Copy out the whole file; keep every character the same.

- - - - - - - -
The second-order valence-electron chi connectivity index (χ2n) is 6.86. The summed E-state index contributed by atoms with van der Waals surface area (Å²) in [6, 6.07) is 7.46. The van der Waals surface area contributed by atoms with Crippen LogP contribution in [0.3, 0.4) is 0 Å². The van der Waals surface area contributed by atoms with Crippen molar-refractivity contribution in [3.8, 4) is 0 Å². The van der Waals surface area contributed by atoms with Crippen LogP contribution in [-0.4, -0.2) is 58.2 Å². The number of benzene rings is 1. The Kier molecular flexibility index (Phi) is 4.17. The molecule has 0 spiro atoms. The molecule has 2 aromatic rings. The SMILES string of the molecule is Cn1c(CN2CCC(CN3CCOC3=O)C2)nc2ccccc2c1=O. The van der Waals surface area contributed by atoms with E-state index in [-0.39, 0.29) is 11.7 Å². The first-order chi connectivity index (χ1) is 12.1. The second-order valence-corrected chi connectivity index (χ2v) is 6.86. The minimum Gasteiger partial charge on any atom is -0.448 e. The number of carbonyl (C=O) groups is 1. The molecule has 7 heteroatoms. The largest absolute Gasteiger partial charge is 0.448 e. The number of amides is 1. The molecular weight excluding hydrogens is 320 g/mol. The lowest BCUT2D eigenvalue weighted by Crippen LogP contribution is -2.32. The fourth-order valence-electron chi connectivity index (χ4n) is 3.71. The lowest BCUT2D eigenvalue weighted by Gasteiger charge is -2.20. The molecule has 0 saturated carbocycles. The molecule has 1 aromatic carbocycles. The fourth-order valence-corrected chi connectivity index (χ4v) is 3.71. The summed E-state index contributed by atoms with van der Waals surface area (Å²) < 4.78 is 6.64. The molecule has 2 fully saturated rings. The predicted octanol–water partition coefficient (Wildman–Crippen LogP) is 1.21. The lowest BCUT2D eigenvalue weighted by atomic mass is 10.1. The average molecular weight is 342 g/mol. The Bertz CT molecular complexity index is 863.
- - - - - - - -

The second-order valence-electron chi connectivity index (χ2n) is 6.86. The summed E-state index contributed by atoms with van der Waals surface area (Å²) in [6, 6.07) is 7.46. The van der Waals surface area contributed by atoms with Crippen LogP contribution in [0.3, 0.4) is 0 Å². The van der Waals surface area contributed by atoms with Crippen molar-refractivity contribution in [3.8, 4) is 0 Å². The van der Waals surface area contributed by atoms with Crippen LogP contribution in [-0.4, -0.2) is 58.2 Å². The number of benzene rings is 1. The Kier molecular flexibility index (Phi) is 4.17. The molecule has 0 spiro atoms. The molecule has 2 aromatic rings. The SMILES string of the molecule is Cn1c(CN2CCC(CN3CCOC3=O)C2)nc2ccccc2c1=O. The van der Waals surface area contributed by atoms with E-state index in [-0.39, 0.29) is 11.7 Å². The first-order chi connectivity index (χ1) is 12.1. The second-order valence-corrected chi connectivity index (χ2v) is 6.86. The minimum Gasteiger partial charge on any atom is -0.448 e. The number of carbonyl (C=O) groups is 1. The molecule has 7 heteroatoms. The largest absolute Gasteiger partial charge is 0.448 e. The number of amides is 1. The molecular weight excluding hydrogens is 320 g/mol. The lowest BCUT2D eigenvalue weighted by Crippen LogP contribution is -2.32. The fourth-order valence-electron chi connectivity index (χ4n) is 3.71. The lowest BCUT2D eigenvalue weighted by Gasteiger charge is -2.20. The molecule has 0 saturated carbocycles. The molecule has 1 aromatic carbocycles. The fourth-order valence-corrected chi connectivity index (χ4v) is 3.71. The summed E-state index contributed by atoms with van der Waals surface area (Å²) < 4.78 is 6.64. The molecule has 2 fully saturated rings. The predicted octanol–water partition coefficient (Wildman–Crippen LogP) is 1.21. The lowest BCUT2D eigenvalue weighted by atomic mass is 10.1. The average molecular weight is 342 g/mol. The Bertz CT molecular complexity index is 863.